Party made similar comments to the media later in the week. Hariri announced his resignation on Saudi TV rather than on his own TV channel, and did so from Riyadh rather from his own
Doctors without Borders
In an announcement that was scripted for him, Hariri blamed his resignation on interference in Lebanon by Iran, and non-cooperation with Hizbollah.
Trump’s tweets of support for the authoritarian actions of MBS reinforce the common agenda of Saudi Arabia, Israel and the US.
“They know what they are doing,” he said, referring to
MBS’ crackdown, which included Saturday’s arrests – including those of two sons of the former king, a son of the former crown prince (who was also sacked Refugees at Al Manjoorah temporary settlement on the outskirts of Beni Hassan, in north-western Yemen.they were displaced by heavy fighting in the region. Picture: Narciso Contreras from his position as head of the powerful National Guard), numerous businesspeople (including Waleed bin Talal, one of the richest men in the world), heads of three major media networks, and former ministers.
Through these moves, MBS has taken full political control and sidelined all other sections of the Saudi royal family; he now has complete control of all sections of the Saudi security and armed forces; he is able to shape the
Saudi narrative as he wants it; and he has prepared the way for his father’s abdication and his ascension to the throne – without any criticism from other Saudis.
That he is in the process of transforming an authoritarian system and power structure into an absolute monarchy where all power is controlled by one person does not faze Trump or the Israelis.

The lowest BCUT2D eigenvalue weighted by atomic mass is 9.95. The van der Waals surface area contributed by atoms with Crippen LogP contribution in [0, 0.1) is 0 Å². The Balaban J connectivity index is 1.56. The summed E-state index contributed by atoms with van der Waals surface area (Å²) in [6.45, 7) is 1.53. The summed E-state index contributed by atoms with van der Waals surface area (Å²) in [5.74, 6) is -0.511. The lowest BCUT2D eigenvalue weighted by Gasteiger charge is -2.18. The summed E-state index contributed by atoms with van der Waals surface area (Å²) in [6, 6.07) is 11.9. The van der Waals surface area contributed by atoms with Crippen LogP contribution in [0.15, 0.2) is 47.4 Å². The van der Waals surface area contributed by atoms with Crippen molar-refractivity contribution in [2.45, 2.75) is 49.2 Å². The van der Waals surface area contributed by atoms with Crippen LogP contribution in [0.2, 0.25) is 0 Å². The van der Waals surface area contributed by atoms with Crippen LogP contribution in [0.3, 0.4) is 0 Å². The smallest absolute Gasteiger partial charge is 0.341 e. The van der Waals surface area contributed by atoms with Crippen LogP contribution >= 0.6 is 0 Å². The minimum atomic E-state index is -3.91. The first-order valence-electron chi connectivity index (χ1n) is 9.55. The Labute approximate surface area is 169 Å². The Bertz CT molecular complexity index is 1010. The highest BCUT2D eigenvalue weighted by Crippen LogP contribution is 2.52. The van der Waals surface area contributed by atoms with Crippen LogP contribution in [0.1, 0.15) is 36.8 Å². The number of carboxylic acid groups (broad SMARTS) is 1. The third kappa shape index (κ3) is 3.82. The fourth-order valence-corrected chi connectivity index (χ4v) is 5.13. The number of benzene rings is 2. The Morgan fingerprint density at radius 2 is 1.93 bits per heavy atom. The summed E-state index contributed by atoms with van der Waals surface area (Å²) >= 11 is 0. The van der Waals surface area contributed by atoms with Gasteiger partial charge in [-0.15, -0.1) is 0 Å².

The repercussions of this triumvirate of co-operation could be catastrophic for a Middle
East region already mired in conflict, with large parts of Syria and Yemen destroyed, facing humanitarian disaster and dealing with more than 13 million displaced people (mainly from Syria and Yemen).
While Iran is more than capable of defending itself against all three, in Lebanon, more than 20% of the population are refugees from neighbouring Syria and Palestine.
The country is now under psychological, propaganda, diplomatic and military threat from both Israel and Saudi Arabia.
With a fragile political system, Lebanon is bracing itself for a possible external attack from Israel, and internal upheaval from Saudi-funded extremists.
If such actions begin, it could be plunged into another civil war that could destroy the country.
And it is likely all three countries will bring their battle with Iran to Africa as well.
The emerging Saudi-usisraeli alliance could prove to be disastrous for the Middle East and Africa.
Jeenah is the executive director of the Africa-middle East Centre in Joburg.